By 5:30 this morning, I already had brewed myself a cup of coffee and went tiptoeing through the apartment, careful not to wake my family while plucking various pieces of running gear from closets and drawers.
I laced up my running shoes, slathered my cheeks with Vaseline and reached for the front door.
Everybody needs fresh air. Some need it more than others. I’m one of those people who desperately needs it, who relies on it, who can’t feel happy or creative or organized or even remotely sane without a daily appointment with nature.
So, for the past 15 years, I have risen almost daily — usually before the dignified hour of 6 a.m., when my schedule is sure to be free of conflicts — to run about five miles on off-road trails near my Minneapolis home.
Sure, I’ve dabbled in cross-country skiing and snowshoeing over the years. I even tried an outdoor circuit class on a subzero Saturday last winter.
I find I prefer the simplicity of running.
In warmer weather, my daily run serves up sunrises and plenty of good company — mallards, cardinals, a fellowship of friendly local runners.
But in the darkness of a cold winter morning, I have the place — meaning the city’s expansive parklands — mostly to myself. It’s like stepping into an empty but beautifully maintained country chapel. The mood is set by the candle-like glow of distant streetlamps. On clear mornings, the sky is studded with silver skyscrapers and stars. In hazier conditions, city lights lend the scene a certain pink aura.
And it’s quiet there. The only sounds are my breath and the dampened thud of feet hitting snowpack.
Winter running is inspiring and refreshing and life-affirming. I’m left feeling grateful for my physical health and for living in this lovely frozen city.
Winter running also has its hazards. As I get older, I grow ever more terrified of slipping and falling on the ice.
My fears are compounded by the practical challenges of running in the dark.
To my great fortune, Minneapolis Parks is quick to plow its trails. After last Friday’s light snowfall, the paths were clear in time for my 5:30 run (you can’t say the same for the nearby streets). I also wear a sporty LED headlamp to help illuminate slick surfaces.
Wind is the more persistent challenge. I’ve learned Vaseline offers some protection against sleet and gusts off Lake Calhoun. I’ve also learned to abandon my beloved lakes on the windiest winter days. Because there is no joy in a 30 mile-per-hour slap to the face, especially when it comes from the north.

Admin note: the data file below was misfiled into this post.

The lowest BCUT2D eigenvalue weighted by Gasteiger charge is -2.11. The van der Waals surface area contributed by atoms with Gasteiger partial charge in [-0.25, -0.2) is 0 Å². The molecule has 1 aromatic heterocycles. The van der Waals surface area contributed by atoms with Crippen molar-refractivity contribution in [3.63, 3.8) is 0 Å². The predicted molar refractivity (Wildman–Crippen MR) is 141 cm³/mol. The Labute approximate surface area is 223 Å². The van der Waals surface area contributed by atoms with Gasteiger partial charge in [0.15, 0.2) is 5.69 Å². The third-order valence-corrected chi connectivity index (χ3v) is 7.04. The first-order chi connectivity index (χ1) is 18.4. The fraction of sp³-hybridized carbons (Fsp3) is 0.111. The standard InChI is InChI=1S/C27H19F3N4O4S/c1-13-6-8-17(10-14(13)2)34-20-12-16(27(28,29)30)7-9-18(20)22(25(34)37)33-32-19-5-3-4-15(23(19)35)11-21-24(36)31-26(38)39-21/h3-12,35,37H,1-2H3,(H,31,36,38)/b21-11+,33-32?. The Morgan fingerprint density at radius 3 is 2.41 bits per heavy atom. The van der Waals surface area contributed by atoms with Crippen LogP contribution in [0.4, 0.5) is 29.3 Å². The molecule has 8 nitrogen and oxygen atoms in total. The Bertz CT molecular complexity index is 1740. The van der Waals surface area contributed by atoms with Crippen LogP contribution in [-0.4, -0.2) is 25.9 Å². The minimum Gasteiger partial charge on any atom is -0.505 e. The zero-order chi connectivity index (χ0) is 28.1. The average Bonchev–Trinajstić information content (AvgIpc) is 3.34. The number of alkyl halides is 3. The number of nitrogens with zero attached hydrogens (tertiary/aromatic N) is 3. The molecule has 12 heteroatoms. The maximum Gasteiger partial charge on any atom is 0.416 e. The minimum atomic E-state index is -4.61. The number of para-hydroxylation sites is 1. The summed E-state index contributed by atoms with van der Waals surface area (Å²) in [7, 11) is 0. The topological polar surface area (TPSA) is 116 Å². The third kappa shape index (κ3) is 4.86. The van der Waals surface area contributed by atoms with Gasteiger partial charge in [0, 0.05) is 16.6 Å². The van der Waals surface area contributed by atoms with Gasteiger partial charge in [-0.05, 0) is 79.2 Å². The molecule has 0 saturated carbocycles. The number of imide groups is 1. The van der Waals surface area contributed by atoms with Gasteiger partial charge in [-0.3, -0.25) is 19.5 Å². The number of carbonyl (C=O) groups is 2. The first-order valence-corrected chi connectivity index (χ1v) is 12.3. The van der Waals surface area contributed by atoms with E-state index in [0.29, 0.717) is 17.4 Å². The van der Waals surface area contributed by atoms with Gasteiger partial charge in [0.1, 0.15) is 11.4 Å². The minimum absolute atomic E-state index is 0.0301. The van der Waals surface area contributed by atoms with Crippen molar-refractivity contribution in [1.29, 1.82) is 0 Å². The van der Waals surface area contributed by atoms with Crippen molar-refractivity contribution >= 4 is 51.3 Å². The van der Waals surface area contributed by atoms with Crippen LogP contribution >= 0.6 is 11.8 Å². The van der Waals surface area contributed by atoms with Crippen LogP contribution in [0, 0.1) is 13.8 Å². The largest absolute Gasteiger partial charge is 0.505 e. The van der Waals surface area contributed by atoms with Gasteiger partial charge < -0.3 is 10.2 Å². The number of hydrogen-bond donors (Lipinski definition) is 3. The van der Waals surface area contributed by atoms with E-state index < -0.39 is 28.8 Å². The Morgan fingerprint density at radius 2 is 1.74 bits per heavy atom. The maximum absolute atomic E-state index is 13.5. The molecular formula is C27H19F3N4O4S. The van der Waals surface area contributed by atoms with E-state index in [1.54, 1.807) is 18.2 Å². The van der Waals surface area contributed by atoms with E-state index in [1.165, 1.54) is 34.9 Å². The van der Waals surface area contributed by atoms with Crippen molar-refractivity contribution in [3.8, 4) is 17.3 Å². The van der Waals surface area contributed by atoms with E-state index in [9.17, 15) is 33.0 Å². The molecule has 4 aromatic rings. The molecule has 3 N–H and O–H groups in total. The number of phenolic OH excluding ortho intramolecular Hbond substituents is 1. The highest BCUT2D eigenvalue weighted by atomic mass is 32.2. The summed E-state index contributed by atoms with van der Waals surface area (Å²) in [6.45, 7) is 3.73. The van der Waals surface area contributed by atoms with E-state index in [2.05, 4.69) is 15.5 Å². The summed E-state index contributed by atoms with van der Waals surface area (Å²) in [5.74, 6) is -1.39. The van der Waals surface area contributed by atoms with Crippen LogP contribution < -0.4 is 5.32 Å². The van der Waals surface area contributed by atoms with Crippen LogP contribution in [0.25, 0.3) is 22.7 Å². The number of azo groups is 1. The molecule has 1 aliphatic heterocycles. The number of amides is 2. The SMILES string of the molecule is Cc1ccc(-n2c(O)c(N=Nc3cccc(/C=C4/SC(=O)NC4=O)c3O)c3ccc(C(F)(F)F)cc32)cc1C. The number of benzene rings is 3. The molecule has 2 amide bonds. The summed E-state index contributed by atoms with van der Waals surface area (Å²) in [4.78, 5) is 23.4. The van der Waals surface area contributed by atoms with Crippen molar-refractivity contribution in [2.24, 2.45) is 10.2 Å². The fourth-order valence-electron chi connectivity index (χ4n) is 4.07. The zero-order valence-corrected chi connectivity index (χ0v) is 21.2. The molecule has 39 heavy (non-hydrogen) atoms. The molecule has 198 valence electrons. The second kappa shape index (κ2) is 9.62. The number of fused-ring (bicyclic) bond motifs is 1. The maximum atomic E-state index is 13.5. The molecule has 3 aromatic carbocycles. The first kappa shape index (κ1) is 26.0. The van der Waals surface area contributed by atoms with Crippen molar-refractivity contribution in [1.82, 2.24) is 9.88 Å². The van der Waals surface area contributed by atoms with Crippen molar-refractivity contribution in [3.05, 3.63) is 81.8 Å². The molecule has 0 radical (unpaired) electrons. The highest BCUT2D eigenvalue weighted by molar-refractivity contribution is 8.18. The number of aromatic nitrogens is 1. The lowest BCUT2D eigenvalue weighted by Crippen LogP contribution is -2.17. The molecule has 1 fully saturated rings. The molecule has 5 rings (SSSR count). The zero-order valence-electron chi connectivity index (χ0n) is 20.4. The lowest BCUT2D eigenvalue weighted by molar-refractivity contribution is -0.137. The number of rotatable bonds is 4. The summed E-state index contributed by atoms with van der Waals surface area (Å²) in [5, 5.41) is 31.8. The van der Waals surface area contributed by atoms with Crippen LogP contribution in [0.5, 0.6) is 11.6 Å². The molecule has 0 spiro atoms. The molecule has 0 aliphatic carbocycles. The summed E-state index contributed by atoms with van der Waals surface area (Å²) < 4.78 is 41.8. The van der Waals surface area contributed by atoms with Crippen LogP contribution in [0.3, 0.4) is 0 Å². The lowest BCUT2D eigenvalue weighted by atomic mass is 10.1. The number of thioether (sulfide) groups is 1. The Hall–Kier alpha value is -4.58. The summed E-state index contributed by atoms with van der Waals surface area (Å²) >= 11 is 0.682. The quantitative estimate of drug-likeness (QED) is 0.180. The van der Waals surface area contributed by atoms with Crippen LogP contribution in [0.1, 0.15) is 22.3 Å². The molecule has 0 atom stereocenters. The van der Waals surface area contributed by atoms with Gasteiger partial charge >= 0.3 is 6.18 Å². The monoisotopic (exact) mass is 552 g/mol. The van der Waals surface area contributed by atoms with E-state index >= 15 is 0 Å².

Which brings me to a confession: I’m not one of those crazy Minnesotans who runs outside no matter what.
Remember the Polar Vortex of 2014? I was a newish mom back then, struggling mightily with postpartum blues, sleep deprivation and my husband’s constant business travel. I used my running regimen the way a climber uses his rope — to keep my head from falling into a canyon.
Still, I stuck with the treadmill in my apartment building’s tiny basement gym. I ran there every morning for weeks, breathing the dusty air, staring at my kneecaps in the wall of mirrors. I didn’t venture outdoors until the mercury reached 0 again.
But for the most part, I find the problem of cold is exaggerated. Temperatures of 10 or even 5 are easily overcome by layers of specialty running gear. My usual get-up includes fresh Smartwool socks, a smelly, old Nike windbreaker and a pair of thick leggings from the Athleta store in Edina.
My favorite winter running hack? I wear a 15-year-old pair of windproof mittens over some freebie gloves from the Medtronic Twin Cities Marathon.
And, yes, balaclavas become essential at a certain temperature point. I notice most winter runners don theirs when it’s 10 above or colder.
I first made this observation about four years ago. I was doing a little trail running near Cedar Lake on a snowless but frigid February morning. Suddenly a masked man came around a bend and started bounding my way. Eek!
Without thinking, I raced out of the woods as fast as I could. I didn’t stop racing until I reached the outer confines of Uptown, more than a mile away.
Then it occurred to me: That wasn’t a masked murderer. That was just another diligent winter runner like me.
I peeled back my own balaclava and had a good laugh over that one.
A couple Sundays ago I woke up early for a quick run before church. It was a misty morning and the predawn skies had their romantic pink glow. The temperature was mild, in the low 20s.
In other words, it was the perfect day for a run.
When I was finished, I greeted one of my neighbors as we passed in the stairwell. “Good for you for getting out there in such weather!” she said with wide, smiling eyes.
“No need to congratulate me,” I assured her. “I love running outside in the winter.”